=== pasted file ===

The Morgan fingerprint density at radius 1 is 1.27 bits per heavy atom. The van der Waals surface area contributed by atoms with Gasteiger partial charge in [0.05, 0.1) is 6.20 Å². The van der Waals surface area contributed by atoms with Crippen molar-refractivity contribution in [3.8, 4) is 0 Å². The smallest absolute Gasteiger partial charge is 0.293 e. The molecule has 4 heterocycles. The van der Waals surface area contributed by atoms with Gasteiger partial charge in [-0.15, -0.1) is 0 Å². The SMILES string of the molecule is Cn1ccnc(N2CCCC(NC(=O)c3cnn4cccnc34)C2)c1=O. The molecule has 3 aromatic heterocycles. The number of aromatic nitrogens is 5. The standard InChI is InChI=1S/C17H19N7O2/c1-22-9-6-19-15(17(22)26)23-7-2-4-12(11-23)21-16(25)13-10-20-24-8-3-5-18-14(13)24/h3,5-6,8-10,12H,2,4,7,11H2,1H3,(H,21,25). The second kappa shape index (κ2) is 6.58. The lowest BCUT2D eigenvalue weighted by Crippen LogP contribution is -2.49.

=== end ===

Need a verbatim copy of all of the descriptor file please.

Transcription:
The Morgan fingerprint density at radius 1 is 1.27 bits per heavy atom. The van der Waals surface area contributed by atoms with Gasteiger partial charge in [0.05, 0.1) is 6.20 Å². The van der Waals surface area contributed by atoms with Crippen molar-refractivity contribution in [3.8, 4) is 0 Å². The smallest absolute Gasteiger partial charge is 0.293 e. The molecule has 4 heterocycles. The van der Waals surface area contributed by atoms with Gasteiger partial charge in [-0.15, -0.1) is 0 Å². The SMILES string of the molecule is Cn1ccnc(N2CCCC(NC(=O)c3cnn4cccnc34)C2)c1=O. The molecule has 3 aromatic heterocycles. The number of aromatic nitrogens is 5. The standard InChI is InChI=1S/C17H19N7O2/c1-22-9-6-19-15(17(22)26)23-7-2-4-12(11-23)21-16(25)13-10-20-24-8-3-5-18-14(13)24/h3,5-6,8-10,12H,2,4,7,11H2,1H3,(H,21,25). The second kappa shape index (κ2) is 6.58. The lowest BCUT2D eigenvalue weighted by Crippen LogP contribution is -2.49.